Once again the topic of “personal branding” and managing your personal reputation online comes up, as it does frequently these days. I make no bones that I am no fan of this idea of personal branding – it is contrived, and silly, and only serves as a buzz topic in the social media encyclopedia. But it continues to be talked about, and now goes even further: apparently, HR people are now actively searching your social media presence as part of the recruitment process, amidst all sorts of talk about social media as that mythical “Permanent Record.”
For those of you who have yet to hear about this brilliantly conceived plan by our HR brethren, it goes something like this: attend to your personal brand, and don’t portray anything within your various social media activities that might impugn that brand, because, apparently, HR people have decided that they are going to search your Facebook page, Twitter account, blogs, etc. etc. ad nauseum when screening you as a potential candidate for a job.
Oh, yes – remember that picture of you doing keg stands in college? Or flashing your magnificent breasts at Mardi Gras? Almost two-thirds of HR professionals – based upon a Microsoft study – intend to use these to judge you as a candidate! Zounds! Let us start a new industry; we can call it the “reputational white-wash” business – a Facebook page going into a washing machine can be our logo! Excellent – we are on to something there!
Upon further thought, however, perhaps we should instead go into employment law. And here’s why:
Let’s just, for the sake of argument, say that you partied in college, and posted pictures of that on your profile. Those wily HR professionals search for your Facebook page and find the incriminating pictures. Egads – you partied in college?!
Oh, and on the same page, perhaps they saw your birthday. Didn’t get the job? Let’s talk about age discrimination.
Perhaps they saw in your picture that you were black? Hmmm – racial discrimination.
Kissing another man? Discrimination based upon sexual preference.
And then perhaps they search your Twitter stream and find out about that three-way you had with those two Swedish stewardesses! Good find, HR! Oh, yes, and in the same stream they found a reference to the Jewish services you attend on a regular basis. I think that would be religious discrimination.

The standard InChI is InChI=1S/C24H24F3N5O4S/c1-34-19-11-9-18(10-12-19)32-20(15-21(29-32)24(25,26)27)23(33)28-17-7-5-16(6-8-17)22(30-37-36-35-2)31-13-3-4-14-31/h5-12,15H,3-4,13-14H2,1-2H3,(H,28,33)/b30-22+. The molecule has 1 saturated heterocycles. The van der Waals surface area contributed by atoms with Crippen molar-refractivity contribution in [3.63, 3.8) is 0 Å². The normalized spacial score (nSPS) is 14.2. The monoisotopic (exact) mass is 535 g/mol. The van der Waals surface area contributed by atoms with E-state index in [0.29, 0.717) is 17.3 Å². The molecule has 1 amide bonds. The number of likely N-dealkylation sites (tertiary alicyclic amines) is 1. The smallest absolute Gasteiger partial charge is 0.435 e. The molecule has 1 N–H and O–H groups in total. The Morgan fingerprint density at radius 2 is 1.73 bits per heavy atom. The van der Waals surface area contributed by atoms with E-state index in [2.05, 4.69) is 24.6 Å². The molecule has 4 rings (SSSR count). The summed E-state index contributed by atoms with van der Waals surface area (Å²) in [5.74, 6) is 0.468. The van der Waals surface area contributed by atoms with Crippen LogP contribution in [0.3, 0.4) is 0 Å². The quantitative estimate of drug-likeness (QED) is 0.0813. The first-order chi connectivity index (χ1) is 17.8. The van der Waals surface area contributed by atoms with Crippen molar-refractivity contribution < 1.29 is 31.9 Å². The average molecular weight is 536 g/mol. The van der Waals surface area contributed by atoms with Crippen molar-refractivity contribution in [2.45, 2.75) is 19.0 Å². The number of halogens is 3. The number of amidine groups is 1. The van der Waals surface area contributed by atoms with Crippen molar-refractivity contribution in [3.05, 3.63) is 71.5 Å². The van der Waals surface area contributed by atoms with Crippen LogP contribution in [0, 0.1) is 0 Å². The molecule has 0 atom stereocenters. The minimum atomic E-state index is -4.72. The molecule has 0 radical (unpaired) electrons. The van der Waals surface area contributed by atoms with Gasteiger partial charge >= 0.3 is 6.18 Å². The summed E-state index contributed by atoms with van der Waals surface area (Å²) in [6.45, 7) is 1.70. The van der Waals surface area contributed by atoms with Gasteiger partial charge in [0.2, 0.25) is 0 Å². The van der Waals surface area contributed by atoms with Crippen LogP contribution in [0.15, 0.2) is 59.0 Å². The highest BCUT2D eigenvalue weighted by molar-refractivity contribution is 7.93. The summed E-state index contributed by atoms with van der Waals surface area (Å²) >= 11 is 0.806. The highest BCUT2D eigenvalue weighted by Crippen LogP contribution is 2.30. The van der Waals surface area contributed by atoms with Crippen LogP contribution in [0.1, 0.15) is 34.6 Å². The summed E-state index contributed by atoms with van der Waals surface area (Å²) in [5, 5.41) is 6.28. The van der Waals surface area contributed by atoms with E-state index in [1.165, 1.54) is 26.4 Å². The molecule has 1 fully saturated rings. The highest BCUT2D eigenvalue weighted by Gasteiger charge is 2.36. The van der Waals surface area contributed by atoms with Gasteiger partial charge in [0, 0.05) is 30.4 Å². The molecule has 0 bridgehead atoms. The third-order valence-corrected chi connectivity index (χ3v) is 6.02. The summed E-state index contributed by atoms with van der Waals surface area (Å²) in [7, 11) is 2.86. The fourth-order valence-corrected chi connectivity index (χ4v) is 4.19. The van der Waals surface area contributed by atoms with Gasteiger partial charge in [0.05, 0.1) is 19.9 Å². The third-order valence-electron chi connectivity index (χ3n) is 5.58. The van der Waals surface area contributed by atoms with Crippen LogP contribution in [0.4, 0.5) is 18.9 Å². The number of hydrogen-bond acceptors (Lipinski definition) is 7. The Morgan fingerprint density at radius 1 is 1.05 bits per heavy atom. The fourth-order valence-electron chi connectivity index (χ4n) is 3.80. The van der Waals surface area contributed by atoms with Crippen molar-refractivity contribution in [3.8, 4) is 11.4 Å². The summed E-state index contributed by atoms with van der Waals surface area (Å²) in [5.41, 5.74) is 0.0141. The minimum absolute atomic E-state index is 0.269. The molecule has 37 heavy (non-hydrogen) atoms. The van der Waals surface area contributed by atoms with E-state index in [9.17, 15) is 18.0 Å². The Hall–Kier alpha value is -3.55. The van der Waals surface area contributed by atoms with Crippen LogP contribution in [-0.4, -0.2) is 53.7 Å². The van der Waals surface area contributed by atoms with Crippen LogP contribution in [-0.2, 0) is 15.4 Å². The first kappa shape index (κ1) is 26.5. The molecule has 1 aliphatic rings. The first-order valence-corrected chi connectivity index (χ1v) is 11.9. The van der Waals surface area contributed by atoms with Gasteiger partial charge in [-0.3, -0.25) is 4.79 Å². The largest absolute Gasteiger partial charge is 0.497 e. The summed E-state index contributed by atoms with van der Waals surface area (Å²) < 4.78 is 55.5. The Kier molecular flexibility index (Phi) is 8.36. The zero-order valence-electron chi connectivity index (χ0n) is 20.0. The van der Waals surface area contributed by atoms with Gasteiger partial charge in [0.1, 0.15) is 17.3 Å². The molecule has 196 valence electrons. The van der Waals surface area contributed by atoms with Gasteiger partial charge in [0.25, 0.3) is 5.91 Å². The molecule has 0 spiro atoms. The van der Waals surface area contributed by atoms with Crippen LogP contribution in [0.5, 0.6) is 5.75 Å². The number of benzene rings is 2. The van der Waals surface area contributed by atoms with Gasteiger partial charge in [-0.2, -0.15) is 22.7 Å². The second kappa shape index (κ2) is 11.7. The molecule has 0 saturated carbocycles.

“Oh,” say those diligent and conscientious HR professionals, “we didn’t refuse to consider you for a job because of those things! They just happened to be there when we were searching for proof that you partied in college!”
Really? Prove it. Because the crux of the matter is not whether you can or cannot prove that those protected categories of a candidate’s life were not considered – and I would suggest you would be VERY hard-pressed to prove it; only until you as an HR professional actively search for that incriminating “permanent record” will you find the evidence you want, and potentially a large body of evidence you are not, as a potential employer, entitled to consider in your hiring process. Sure, you may argue that the burden of proof is actually on the candidate to take you to court, and to prove that you discriminated against them. And if you are an HR professional, slap yourself upside the head. Because I as an executive responsible for the financial health, operations and reputation of the company know that it is not prevailing at trial that counts; it is avoiding a trial, and the potential financial consequences, operational distractions and inevitable bad press and reputational damage of the company in which such a practice will result.
Let me gaze into my crystal ball for a moment. Hmmm – a high profile company engages in this practice, a spate of lawsuits arise, the company settles those lawsuits out of court and quietly kills this practice, with the broader industry following suit.
So I’ll make this easy on those HR types out there, and stipulate that I did, indeed, party in college. A lot, in fact.
And if you bring me a candidate you find had a threesome with two Swedish stewardesses by searching their social media presence? Fire yourself, right after you hire that guy.
Because I could use some pointers.